Across the pond, I scrolled frantically through my social media profiles as word came out that an explosion had gone off at an Ariana Grande concert in Manchester, UK. Not necessarily just as a fan of Ms. Grande, but as a fan of music and frequent concert goer in general, I experienced 22 painful social deaths manifested by the physical death of 22 fans, just like me, who went to an arena just to enjoy a night of live music. See, I didn’t lose anyone personally, and first and foremost, my greatest sympathies are to those who were physically lost in this tragedy, but I would be lying to myself if I didn’t say I felt like a part of myself died. Concerts have very much shaped who I am as an individual. Besides great music, concerts gave me great friends. Great memories. Great stories. Even most importantly, they gave me great safety. Not only safety in terms of security, but safety to express myself as an unapologetic individual who didn’t have a care in the world for about 3 hours what her insecurities were. That safety net died that night. My sanctuary died that night. My old normal died that night and a new normal was re-birthed, but this one had a defect. Yet, once again, I didn’t know how to explain this to people except those who I have become friends because of this space that was so sacred to us. I didn’t know how to phrase things correctly and say the right thing, that way I make sure that no one thinks that I’m making a tragedy about myself. So, I shared links and hashtags. I posted statuses about sending prayers and love. I gave short, but eloquent statements about how this changes the general world population. But I didn’t address how these deaths caused a part of me to die as well. It was too personal. I felt too violated. I went on auto-pilot again.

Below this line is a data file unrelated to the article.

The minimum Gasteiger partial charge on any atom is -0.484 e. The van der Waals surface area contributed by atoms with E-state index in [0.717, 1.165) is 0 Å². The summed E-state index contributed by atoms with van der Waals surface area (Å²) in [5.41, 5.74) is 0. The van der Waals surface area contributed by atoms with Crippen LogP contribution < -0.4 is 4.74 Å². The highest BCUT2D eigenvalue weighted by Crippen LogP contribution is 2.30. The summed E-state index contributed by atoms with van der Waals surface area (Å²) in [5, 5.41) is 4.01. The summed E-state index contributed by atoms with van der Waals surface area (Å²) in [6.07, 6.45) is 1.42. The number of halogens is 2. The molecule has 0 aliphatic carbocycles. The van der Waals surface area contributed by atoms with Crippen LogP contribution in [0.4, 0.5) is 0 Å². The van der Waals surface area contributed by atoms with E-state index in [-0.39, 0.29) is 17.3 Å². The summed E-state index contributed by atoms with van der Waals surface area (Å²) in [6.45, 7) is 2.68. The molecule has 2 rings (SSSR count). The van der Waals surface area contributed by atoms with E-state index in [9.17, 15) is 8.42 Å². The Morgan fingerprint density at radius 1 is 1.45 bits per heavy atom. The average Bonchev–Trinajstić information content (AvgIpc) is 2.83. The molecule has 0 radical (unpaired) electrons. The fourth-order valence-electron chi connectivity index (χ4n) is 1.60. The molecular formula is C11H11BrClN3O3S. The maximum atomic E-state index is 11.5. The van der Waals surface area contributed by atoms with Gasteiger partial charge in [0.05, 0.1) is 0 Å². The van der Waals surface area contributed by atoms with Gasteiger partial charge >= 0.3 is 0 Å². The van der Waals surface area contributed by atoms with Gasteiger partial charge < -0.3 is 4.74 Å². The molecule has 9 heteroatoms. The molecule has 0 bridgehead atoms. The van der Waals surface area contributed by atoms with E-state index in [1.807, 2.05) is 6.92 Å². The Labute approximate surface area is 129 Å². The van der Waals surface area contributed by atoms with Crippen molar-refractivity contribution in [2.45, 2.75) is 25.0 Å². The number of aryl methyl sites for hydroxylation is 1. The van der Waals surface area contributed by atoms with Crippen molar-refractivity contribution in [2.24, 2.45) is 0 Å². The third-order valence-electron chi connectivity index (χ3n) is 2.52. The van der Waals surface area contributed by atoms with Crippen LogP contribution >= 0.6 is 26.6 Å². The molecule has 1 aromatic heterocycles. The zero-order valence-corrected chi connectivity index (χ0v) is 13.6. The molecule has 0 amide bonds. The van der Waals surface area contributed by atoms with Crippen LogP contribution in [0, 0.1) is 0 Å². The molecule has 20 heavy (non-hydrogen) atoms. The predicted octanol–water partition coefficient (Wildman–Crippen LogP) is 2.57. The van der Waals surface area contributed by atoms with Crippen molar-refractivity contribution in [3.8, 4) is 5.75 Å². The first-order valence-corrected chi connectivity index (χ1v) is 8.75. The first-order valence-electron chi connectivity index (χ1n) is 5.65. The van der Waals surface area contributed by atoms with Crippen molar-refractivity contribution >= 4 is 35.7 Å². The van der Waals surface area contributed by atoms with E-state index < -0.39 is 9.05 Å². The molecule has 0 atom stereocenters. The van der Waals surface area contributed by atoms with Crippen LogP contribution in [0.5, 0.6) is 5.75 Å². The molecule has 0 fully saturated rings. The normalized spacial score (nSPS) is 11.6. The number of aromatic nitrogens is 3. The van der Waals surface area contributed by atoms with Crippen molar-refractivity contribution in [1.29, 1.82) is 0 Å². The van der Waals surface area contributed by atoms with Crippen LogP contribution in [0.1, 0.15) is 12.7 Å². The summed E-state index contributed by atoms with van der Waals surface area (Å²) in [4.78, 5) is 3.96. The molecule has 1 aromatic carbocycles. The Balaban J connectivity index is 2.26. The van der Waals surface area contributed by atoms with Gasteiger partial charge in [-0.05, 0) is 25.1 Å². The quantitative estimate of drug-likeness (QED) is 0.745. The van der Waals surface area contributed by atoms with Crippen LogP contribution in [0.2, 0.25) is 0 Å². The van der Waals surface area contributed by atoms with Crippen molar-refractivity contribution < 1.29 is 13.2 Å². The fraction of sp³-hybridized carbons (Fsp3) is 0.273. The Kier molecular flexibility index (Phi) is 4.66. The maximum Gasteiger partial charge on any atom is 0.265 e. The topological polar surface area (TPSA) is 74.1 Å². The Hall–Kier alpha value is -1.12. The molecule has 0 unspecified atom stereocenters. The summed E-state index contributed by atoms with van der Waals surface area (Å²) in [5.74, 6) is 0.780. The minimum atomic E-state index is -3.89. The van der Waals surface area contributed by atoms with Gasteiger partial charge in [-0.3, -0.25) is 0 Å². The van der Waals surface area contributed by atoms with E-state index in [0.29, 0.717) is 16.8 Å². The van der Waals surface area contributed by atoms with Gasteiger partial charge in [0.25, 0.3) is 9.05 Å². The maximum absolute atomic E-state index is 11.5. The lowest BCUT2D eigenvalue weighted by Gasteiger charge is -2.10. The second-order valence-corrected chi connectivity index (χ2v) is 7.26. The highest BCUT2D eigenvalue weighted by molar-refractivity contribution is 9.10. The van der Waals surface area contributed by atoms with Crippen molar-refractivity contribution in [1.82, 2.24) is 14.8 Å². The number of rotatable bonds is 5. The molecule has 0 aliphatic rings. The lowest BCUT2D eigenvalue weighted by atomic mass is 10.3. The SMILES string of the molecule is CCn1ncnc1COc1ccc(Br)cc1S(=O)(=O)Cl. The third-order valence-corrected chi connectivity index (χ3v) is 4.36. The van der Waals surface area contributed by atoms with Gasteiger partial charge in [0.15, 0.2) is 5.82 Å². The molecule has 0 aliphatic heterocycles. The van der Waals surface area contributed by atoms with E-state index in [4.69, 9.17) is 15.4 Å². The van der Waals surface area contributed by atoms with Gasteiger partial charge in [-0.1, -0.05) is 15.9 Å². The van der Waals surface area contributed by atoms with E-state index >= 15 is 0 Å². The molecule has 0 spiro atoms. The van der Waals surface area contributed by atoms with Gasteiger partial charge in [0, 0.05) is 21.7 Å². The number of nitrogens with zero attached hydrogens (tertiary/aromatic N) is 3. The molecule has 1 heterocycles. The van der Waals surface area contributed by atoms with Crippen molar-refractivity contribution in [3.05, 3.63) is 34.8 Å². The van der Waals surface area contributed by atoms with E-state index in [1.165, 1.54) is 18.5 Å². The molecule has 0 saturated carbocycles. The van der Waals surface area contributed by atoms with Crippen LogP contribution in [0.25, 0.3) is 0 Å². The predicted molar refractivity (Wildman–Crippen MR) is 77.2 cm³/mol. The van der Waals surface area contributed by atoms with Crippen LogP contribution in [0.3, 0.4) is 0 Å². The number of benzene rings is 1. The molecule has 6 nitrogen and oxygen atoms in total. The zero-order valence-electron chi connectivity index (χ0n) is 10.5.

Death will never really get any easier. It’s always going to be hard to deal with and it will always take time to mourn, to grieve, and to feel sorrow both during the hustle and bustle and when the silence sets in. But when the silence comes, when silence brings it’s friend death along as it’s plus one, we have to stop revoking their invitation at the last minute. We need to sit down and have dinner. An awful, bland, but also bitter dinner that will leave a nasty aftertaste. We need to admit to ourselves that it’s hard. We need to admit to ourselves that almost always, it is never going to make any sense. In simpler terms, we need to admit that it just sucks. However, it is through admitting our fears and facing our realities that we find community. We find healing. We find love. We see that even though tomorrow is not certain, we can try and enjoy the time we have, the good and the bad. Love is the only thing that can truly power us through loss. Love for something bigger than ourselves and bigger than our beings keeps us going. Love can be found; it will be found, and love will make us stronger because we accepted it when we needed it most.
“Love is love is love is love is love is love is love is love cannot be killed or swept aside.” – Lin-Manuel Miranda